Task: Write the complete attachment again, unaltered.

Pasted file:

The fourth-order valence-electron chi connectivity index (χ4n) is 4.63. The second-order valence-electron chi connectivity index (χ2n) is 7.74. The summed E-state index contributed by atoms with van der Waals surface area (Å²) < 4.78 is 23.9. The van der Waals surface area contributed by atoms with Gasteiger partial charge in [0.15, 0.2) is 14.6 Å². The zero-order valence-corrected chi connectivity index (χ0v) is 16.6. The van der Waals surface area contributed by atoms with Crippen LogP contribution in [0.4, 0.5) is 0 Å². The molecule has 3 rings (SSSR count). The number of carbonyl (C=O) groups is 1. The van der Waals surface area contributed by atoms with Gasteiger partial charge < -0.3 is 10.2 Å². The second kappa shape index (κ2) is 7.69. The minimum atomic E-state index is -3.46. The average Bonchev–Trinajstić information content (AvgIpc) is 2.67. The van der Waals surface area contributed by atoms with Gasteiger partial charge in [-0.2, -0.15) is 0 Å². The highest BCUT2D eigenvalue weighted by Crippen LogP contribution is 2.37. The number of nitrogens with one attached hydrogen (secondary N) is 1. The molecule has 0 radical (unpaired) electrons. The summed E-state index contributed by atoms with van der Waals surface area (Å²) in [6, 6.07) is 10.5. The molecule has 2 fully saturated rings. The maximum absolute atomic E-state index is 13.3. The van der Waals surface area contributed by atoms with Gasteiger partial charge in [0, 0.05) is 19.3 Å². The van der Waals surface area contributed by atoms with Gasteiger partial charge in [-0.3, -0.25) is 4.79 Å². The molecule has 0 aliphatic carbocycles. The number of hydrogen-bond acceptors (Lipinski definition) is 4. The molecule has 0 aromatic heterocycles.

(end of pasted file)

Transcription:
The fourth-order valence-electron chi connectivity index (χ4n) is 4.63. The second-order valence-electron chi connectivity index (χ2n) is 7.74. The summed E-state index contributed by atoms with van der Waals surface area (Å²) < 4.78 is 23.9. The van der Waals surface area contributed by atoms with Gasteiger partial charge in [0.15, 0.2) is 14.6 Å². The zero-order valence-corrected chi connectivity index (χ0v) is 16.6. The van der Waals surface area contributed by atoms with Crippen LogP contribution in [0.4, 0.5) is 0 Å². The molecule has 3 rings (SSSR count). The number of carbonyl (C=O) groups is 1. The van der Waals surface area contributed by atoms with Gasteiger partial charge < -0.3 is 10.2 Å². The second kappa shape index (κ2) is 7.69. The minimum atomic E-state index is -3.46. The average Bonchev–Trinajstić information content (AvgIpc) is 2.67. The van der Waals surface area contributed by atoms with Gasteiger partial charge in [-0.2, -0.15) is 0 Å². The highest BCUT2D eigenvalue weighted by Crippen LogP contribution is 2.37. The number of nitrogens with one attached hydrogen (secondary N) is 1. The molecule has 0 radical (unpaired) electrons. The summed E-state index contributed by atoms with van der Waals surface area (Å²) in [6, 6.07) is 10.5. The molecule has 2 fully saturated rings. The maximum absolute atomic E-state index is 13.3. The van der Waals surface area contributed by atoms with Gasteiger partial charge in [0, 0.05) is 19.3 Å². The van der Waals surface area contributed by atoms with Gasteiger partial charge in [-0.3, -0.25) is 4.79 Å². The molecule has 0 aliphatic carbocycles. The number of hydrogen-bond acceptors (Lipinski definition) is 4. The molecule has 0 aromatic heterocycles.